Report: Demand for Rosewood Fosters Corruption Across West Africa

Published: 02 February 2022

Kosso Wood

Rosewood, which comes from an endangered species of trees known as Kosso, is a rare raw material coveted for its fodder, medicinal uses, and luxury upholstery. (Photo: Christian Locka, Africa Uncensored)

By Henry Pope

High demand for West Africa’s rosewood timber, specifically from Chinese markets, has spawned corruption across the region’s forestry sectors, siphoned millions out of its economies, and accelerated the effects of deforestation and forest degradation.

Despite it becoming more and more difficult to legally harvest the timber, traffickers are keen to keep up with international demand and have resorted to smuggling it out of Cameroon into Nigeria, bribing forest guards and border authorities in the process before exporting it, Africa Uncensored reported.

Rosewood, which comes from an endangered species of trees known as Kosso, is a rare raw material coveted for its fodder, medicinal uses, and luxury upholstery. These trees can only be found in nature within West Africa’s Sahelian region, a belt of land that spans 5,400 kilometres from the Atlantic Ocean to the Red Sea.

While the bark of Kosso holds medicinal properties, the tree’s real value lies in its wood, which is adored by many when crafted into luxury upholsteries, specifically across several Chinese markets.

More than 1.4 million Kosso logs travelled through Chinese ports in 2016 alone, according to an Environmental Investigation Agency (EIA) study, which researches the criminality of environmental abuses.

The market’s potential, however, is staggering.

While the value of the 1.4 million logs in raw material form was estimated to be US$300 million, China’s 2017 luxury upholstery market, as a whole, saw a turnover of $35 billion, according to Africa Uncensored.

To sustain such demand for elegant and beautiful furnishings, China relies heavily on its importation of high-quality timbers such as Kosso.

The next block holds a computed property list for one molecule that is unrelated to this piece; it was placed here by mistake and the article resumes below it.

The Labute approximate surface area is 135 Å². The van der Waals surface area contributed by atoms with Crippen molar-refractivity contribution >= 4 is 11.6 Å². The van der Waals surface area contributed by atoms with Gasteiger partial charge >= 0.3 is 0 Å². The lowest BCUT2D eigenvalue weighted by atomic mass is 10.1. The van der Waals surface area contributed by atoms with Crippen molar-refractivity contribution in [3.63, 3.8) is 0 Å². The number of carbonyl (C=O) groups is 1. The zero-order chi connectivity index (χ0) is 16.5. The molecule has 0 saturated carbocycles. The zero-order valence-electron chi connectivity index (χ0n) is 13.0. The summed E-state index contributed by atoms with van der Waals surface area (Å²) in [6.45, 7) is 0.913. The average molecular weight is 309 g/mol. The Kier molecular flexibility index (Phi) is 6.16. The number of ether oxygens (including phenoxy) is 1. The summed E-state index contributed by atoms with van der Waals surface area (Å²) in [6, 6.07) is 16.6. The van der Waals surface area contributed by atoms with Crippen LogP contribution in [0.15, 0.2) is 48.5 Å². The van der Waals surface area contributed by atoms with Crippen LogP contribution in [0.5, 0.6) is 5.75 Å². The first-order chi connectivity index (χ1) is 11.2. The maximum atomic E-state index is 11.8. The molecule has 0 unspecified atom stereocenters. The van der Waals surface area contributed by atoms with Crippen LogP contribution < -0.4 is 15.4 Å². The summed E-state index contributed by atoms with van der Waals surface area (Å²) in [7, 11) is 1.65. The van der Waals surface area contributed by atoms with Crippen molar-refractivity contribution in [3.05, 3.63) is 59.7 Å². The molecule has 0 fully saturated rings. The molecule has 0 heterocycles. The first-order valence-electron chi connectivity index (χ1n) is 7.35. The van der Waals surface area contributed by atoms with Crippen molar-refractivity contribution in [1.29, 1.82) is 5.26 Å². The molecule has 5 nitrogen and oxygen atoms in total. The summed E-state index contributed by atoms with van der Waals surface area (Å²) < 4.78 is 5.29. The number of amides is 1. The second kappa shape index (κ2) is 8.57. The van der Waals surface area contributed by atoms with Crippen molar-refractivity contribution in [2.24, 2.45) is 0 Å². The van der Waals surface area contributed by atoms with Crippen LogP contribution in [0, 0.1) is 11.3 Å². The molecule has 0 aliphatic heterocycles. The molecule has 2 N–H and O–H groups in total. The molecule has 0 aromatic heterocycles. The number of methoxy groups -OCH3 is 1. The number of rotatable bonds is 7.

Where one country prospers, however, others falter.

Across the 2,000 kilometre long Cameroon-Nigeria border, traffickers discreetly enter Cameroonian forests and illicitly harvest logs of rosewood, which are then smuggled into Nigeria.

Reportedly, Nigerian authorities aid and abet the traffickers by providing them with documents that falsely say the timber was harvested in Nigeria.

This process allows the wood to be illegally exported to China in plain sight.

Africa Uncensored reports that this illicit enterprise is responsible for the accelerated destruction of endangered forests, loss of employment, and siphoning of government tax revenues.

Meanwhile, loopholes within existing laws, lackadaisical regulatory bodies, and corruption among Nigerian government officials and community leaders sustain China’s demand for the harvesting and exportation of Kosso.

Between January 2014 and June 2017, this demand was quantified as more than 40 shipping containers - each 20 ft. long - filled with rosewood logs exported from Nigeria to China on a daily basis, according to the EIA.

The Museba Project, a non profit media organization dedicated to watchdog journalism in Central Africa, learned from a rosewood trafficker that it takes little effort to appease this web of corruption.

Reportedly, all it takes is a bribe to the attending forestry and security agents in order to move the timber from Cameroon’s forests to the Nigerian port of Lagos.

For those operating on the ground, they say that the money they are paid is more than enough to offset the risk.

Africa Uncensored quoted Abdou Yadji, a 40-year-old local woodcutter, as saying that he was approached by a Nigerian businessman who offered him 5,000 naira ($12) for every two-metre piece of rosewood he could deliver.

“If I sell the timber to him, I could become rich within a short period,” Yadji told the outlet.

This open season mentality has accelerated the effects of deforestation and forest degradation throughout the Sahelian region, according to the EIA.

Countries such as Gambia, Ghana, Benin, Burkina Faso, Sierra Leone, Cameroon, and Nigeria have seen their forests shrink faster than they can be replanted due to illicit logging.

Nigeria, for instance, reported that over a twenty-year period it suffered an annual 2.38 percent loss of its forests and biomes, which in total accounted for 409,650 of its nine million hectares.